Why is it that the heroines of fiction are rarely menopausal women? Best-selling author Joanne Harris asked the same question and when she wrote her new bookBroken Lightshe made sure her 49-year-old protagonist had a super power.
In her page-turning thriller, Harris casts an eagle eye on society’s attitudes to women in midlife and by giving her main character, Bernie, a power she’d suppressed all her life, she upends the traditional narrative usually given to the older woman in literature.
In a recent interview on her latest work with BBC Radio Five, Harris explained that there was a sense that women of a certain age were less visible and not as valuable anymore and it was important that conversations about menopause keep happening “over and over again until it becomes normal”. She even gave Bernie the experience of going to the GP and being told to power through it and let nature take its course because that’s what she heard too.
Change may come, dropping slowly, but it’s coming. The don’t-talk-about-it-at-all-costs attitude to menopause is changing and while midlife women may not have Bernie’s super powers, they’re rewriting the script of their lives on their own terms, taking control of their destinies and not settling for societal expectations that tell them how they should behave now they’ve reached a certain age.
Becoming a mother at the age of 42 without a partner in her life was the first in a series of what 50-year-old Nicole Murphy calls “big, bold decisions” in her life. Up to that point she says she had completely signed up to the happy-ever-after relationship story.
“I’d been in and out of relationships for over 20 years, always in love, falling in love or recovering from it. At 39 I had just finished with a relationship. I always said I’d stop and think about my direction in life at that age,” she says.
And while she admits it was tough at times, making the decision to go it alone and become a mum was the best thing she ever did. Nicole had the lightbulb idea for her business venture when she was going through fertility treatment and began doing her own market research on meal planning with colleagues. Her business The Magneplan, a magnetic meal planner, was born hot on the heels of her twins who are now eight years old. And in another of her bold moves, Nicole sold her home in Dublin and moved to Listowel, Co Kerry to rear her children and build her business.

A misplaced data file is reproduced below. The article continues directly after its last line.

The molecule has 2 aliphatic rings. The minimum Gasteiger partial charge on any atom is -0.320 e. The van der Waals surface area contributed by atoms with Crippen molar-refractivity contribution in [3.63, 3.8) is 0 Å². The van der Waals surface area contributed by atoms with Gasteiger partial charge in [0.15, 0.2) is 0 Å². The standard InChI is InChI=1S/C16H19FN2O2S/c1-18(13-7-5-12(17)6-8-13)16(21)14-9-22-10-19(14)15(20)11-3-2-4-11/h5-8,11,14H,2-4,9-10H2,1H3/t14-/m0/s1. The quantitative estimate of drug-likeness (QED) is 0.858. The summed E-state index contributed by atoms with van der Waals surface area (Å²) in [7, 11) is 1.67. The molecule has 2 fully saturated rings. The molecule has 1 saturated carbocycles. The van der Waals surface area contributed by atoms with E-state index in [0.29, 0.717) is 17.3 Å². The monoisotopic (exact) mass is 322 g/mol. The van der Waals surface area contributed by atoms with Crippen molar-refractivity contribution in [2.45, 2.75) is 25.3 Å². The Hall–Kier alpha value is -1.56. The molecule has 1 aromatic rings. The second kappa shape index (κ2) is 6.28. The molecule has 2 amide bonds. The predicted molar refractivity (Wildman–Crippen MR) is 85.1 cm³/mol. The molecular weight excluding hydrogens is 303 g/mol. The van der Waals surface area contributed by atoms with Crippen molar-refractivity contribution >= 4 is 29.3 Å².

The latest add-on to her business is to put chores and activities of the family on her magnetic board in a bid to make all the daily chores women do in the home more visible. While she says it could cause a few rows in households she believes it will put a value on tasks and be a good communication tool for talking about this invisible work that women do that often leaves them feeling invisible too.
“I made a few big life-changing decisions — I’m not a gambler, I’m very rational — but those decisions have made me more confident. I’m much happier on my own. People would say, ‘Would you not go out and meet someone?’ but there’s nothing missing in my life. There was something I read years ago about getting your confidence back and it was about starting with small things, taking small steps.
“If you have one foot in your comfort zone and one out, you can retreat any time you want to. Sign up to a class — your emotional, mental and physical muscles like that. Don’t worry about what anyone else thinks,” says Nicole.
Tracy Byrne, a 53-year-old mother of four who runs her own fitness business, Burnzone, says society’s attitudes to women’s choices can make them feel afraid to step out of their comfort zone, particularly as they get older.
She recalls going to a wedding when her children were small and a man she knew saying to her that he never envisaged her as a stay-at-home mother. Tracy, who had stepped back from her career jet setting all over the world with an international bank when her children came along, was shocked into silence at the blatant judgment held in the remark.